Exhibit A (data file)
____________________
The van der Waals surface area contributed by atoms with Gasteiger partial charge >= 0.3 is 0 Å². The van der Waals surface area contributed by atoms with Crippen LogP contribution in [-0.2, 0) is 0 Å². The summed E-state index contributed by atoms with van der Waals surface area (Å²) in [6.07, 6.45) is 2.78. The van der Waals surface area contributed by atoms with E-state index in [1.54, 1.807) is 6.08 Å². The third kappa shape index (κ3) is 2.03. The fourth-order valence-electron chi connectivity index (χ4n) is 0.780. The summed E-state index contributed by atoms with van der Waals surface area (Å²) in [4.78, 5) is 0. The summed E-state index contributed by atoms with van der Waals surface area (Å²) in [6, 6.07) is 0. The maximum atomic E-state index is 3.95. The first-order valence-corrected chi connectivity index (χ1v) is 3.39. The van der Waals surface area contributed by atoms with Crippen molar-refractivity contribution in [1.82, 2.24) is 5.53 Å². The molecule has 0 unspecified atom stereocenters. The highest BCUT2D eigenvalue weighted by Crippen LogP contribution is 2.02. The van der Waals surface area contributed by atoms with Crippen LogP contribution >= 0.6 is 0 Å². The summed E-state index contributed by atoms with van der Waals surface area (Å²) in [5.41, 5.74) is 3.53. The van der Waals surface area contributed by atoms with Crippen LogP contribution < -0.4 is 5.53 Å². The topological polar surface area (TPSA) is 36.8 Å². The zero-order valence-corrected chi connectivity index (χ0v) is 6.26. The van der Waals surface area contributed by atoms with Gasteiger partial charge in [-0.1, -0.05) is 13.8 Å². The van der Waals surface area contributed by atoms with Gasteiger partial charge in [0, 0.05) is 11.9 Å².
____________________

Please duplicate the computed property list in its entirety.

The van der Waals surface area contributed by atoms with Gasteiger partial charge >= 0.3 is 0 Å². The van der Waals surface area contributed by atoms with Crippen LogP contribution in [-0.2, 0) is 0 Å². The summed E-state index contributed by atoms with van der Waals surface area (Å²) in [6.07, 6.45) is 2.78. The van der Waals surface area contributed by atoms with E-state index in [1.54, 1.807) is 6.08 Å². The third kappa shape index (κ3) is 2.03. The fourth-order valence-electron chi connectivity index (χ4n) is 0.780. The summed E-state index contributed by atoms with van der Waals surface area (Å²) in [4.78, 5) is 0. The summed E-state index contributed by atoms with van der Waals surface area (Å²) in [6, 6.07) is 0. The maximum atomic E-state index is 3.95. The first-order valence-corrected chi connectivity index (χ1v) is 3.39. The van der Waals surface area contributed by atoms with Crippen molar-refractivity contribution in [1.82, 2.24) is 5.53 Å². The molecule has 0 unspecified atom stereocenters. The highest BCUT2D eigenvalue weighted by Crippen LogP contribution is 2.02. The van der Waals surface area contributed by atoms with Crippen LogP contribution >= 0.6 is 0 Å². The summed E-state index contributed by atoms with van der Waals surface area (Å²) in [5.41, 5.74) is 3.53. The van der Waals surface area contributed by atoms with Crippen LogP contribution < -0.4 is 5.53 Å². The topological polar surface area (TPSA) is 36.8 Å². The zero-order valence-corrected chi connectivity index (χ0v) is 6.26. The van der Waals surface area contributed by atoms with Gasteiger partial charge in [-0.1, -0.05) is 13.8 Å². The van der Waals surface area contributed by atoms with Gasteiger partial charge in [0, 0.05) is 11.9 Å².